World Antimicrobial Awareness Week – 18th to 24th November 2021

World Antimicrobial Awareness Week – 18th to 24th November 2021

World Antimicrobial Awareness Week (WAAW) aims to increase awareness of global antimicrobial resistance (AMR) and to encourage best practices among the public, health workers, farmers, animal health professionals and policy makers to avoid the further emergence and spread of drug-resistant infections.

The theme for WAAW 2021 is: 

Spread awareness, stop resistance.

Antibiotics are medicines used to prevent and treat bacterial infections.

Antibiotic resistance occurs when bacteria change in response to the use of these medicines. Antibiotic resistance is rising to dangerously high levels globally; new resistance mechanisms are emerging, spreading and threatening our ability to treat common infectious diseases. A growing list of infections such as pneumonia, tuberculosis, blood poisoning, gonorrhoea, and foodborne diseases are becoming harder, and sometimes impossible, to treat as antibiotics become less effective.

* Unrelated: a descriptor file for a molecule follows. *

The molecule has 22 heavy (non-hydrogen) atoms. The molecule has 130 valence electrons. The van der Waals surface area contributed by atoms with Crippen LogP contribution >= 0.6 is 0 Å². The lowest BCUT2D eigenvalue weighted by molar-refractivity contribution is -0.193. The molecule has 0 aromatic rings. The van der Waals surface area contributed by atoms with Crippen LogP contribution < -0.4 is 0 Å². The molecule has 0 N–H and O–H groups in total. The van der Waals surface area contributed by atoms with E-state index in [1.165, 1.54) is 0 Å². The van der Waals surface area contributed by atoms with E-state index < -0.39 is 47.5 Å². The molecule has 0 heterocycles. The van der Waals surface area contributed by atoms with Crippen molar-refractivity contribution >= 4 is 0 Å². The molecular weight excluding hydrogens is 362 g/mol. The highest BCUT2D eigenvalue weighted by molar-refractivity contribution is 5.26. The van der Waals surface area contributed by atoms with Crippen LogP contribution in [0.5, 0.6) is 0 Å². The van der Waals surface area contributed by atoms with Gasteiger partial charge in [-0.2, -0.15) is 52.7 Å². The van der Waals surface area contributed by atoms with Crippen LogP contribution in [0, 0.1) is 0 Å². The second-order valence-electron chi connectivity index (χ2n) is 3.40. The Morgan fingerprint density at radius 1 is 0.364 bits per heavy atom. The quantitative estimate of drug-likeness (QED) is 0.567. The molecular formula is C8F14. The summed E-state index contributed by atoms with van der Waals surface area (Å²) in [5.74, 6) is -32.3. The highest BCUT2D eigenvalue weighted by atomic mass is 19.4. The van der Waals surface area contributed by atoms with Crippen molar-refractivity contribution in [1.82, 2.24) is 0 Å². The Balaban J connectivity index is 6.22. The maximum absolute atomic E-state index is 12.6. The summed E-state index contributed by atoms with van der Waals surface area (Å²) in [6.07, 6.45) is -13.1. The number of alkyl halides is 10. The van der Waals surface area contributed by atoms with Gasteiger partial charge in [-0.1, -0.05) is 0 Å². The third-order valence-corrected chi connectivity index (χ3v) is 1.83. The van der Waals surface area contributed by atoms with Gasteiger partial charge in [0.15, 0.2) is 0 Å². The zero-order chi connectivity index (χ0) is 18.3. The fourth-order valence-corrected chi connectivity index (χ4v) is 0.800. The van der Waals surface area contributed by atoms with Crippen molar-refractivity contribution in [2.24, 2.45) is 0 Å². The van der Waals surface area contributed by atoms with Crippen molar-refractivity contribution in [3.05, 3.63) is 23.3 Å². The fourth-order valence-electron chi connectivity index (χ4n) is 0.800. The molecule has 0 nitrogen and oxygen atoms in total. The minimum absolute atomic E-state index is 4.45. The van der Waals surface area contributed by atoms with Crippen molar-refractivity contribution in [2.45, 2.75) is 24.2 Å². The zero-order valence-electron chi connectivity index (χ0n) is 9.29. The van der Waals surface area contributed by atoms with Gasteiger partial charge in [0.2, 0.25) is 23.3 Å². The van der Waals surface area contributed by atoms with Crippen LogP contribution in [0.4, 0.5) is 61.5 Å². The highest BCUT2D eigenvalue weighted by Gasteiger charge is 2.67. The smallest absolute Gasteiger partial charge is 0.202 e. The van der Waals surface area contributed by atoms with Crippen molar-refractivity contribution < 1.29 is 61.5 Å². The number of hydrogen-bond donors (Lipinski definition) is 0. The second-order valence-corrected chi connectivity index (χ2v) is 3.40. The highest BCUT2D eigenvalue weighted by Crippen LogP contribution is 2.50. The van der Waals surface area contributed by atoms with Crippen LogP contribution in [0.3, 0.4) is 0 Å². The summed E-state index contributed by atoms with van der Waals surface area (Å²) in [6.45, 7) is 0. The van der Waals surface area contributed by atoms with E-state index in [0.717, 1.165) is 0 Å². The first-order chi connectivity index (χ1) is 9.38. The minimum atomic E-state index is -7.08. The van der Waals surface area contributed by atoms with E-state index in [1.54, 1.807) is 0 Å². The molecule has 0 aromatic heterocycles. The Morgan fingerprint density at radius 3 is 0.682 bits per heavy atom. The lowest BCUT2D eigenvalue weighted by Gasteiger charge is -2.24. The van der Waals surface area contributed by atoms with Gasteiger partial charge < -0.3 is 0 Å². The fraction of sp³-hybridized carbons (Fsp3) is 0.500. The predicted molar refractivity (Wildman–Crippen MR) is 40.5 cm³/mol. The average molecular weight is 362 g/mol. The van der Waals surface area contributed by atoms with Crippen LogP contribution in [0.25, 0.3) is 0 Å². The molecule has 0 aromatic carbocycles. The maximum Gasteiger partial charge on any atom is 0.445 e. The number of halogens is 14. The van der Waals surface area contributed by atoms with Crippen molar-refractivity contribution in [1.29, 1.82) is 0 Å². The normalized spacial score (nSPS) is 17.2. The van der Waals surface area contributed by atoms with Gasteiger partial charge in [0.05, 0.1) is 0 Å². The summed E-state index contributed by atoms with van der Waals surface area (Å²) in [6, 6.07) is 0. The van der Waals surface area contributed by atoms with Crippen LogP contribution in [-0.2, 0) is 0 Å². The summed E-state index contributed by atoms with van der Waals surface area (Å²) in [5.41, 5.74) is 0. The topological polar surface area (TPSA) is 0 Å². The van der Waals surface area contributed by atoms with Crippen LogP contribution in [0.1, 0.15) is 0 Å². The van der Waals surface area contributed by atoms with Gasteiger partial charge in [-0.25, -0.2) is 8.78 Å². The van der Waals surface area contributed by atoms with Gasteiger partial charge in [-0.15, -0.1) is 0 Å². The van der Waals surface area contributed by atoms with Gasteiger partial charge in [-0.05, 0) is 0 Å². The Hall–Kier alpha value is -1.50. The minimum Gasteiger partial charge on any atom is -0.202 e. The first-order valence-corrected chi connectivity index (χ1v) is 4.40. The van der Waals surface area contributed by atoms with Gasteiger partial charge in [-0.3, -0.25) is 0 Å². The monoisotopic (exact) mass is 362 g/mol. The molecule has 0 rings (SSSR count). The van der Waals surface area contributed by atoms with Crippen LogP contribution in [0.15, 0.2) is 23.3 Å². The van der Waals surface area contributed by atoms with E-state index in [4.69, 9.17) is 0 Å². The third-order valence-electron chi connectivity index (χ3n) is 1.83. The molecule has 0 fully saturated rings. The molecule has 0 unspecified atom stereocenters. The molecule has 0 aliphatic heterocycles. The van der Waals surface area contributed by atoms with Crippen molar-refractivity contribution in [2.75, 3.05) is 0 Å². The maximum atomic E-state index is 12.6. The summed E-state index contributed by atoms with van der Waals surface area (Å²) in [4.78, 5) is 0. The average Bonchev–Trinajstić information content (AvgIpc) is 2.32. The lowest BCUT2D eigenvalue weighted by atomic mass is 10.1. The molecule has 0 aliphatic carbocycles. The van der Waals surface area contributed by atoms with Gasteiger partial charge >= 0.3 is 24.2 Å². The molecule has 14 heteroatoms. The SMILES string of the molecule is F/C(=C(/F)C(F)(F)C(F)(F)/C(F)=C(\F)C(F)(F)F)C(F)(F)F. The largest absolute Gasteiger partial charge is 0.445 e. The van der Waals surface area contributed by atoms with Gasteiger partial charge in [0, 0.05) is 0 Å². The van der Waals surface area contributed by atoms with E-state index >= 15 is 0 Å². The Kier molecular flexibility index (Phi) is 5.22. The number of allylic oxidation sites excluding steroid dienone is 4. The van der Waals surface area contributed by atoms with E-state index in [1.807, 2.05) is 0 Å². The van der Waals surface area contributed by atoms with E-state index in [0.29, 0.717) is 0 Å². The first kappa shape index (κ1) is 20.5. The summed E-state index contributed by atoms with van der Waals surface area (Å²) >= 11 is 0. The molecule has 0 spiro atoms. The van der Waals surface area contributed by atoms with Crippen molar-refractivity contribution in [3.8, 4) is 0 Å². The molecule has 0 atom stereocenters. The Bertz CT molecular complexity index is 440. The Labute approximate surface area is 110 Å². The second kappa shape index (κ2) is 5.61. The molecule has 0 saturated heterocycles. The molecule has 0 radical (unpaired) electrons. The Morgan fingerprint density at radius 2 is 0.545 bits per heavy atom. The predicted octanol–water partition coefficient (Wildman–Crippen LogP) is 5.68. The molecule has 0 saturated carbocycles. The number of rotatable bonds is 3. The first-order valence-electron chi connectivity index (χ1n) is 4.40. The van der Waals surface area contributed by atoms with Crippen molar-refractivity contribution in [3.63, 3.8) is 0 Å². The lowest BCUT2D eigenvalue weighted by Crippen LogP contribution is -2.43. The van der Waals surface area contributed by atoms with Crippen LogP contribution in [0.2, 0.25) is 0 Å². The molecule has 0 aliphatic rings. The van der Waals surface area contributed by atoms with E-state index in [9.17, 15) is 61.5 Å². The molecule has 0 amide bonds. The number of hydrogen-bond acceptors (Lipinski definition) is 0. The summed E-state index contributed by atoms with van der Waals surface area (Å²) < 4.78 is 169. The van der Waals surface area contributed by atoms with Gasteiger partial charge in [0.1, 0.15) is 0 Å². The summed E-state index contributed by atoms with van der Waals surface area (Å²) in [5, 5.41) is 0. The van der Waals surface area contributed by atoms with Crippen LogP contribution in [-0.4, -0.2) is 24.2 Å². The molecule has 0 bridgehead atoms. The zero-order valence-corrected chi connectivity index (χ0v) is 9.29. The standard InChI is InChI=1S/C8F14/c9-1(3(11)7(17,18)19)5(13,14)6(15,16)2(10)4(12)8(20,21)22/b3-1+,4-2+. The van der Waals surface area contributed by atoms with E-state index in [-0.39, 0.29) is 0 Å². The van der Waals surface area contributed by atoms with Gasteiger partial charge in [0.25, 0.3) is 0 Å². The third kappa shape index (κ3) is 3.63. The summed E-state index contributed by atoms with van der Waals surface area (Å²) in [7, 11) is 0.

Antibiotic resistance is an increasingly serious public health problem.

The misuse and overuse of antibiotics, coupled with poor infection prevention and control has accelerated the incidence of antibiotic resistance. This is particularly true in cases where antibiotics can be obtained for human or animal use without a prescription. Without urgent action, we are heading for a post-antibiotic era, where a common bacterial infection could be a death sentence. So when you need antibiotics in the future they may no longer work.

Antibiotic resistance leads to higher medical costs, prolonged hospital stays and increased mortality.

To prevent and control the spread of antibiotic resistance:

  • Only use antibiotics when prescribed by a certified health professional.
  • Never demand antibiotics if your health care provider says you do not need them.
  • Do not share or use leftover antibiotics.
  • Prevent infections by regularly washing hands, preparing food hygienically, avoiding close contact with sick people, practising safer sex, and keeping vaccinations up to date.
  • Prepare food hygienically, following the WHO Five Keys to Safer Food (keep clean, separate raw and cooked, cook thoroughly, keep food at safe temperatures, use safe water and raw materials) and choose foods that have been produced without the use of antibiotics for growth promotion or disease prevention in healthy animals.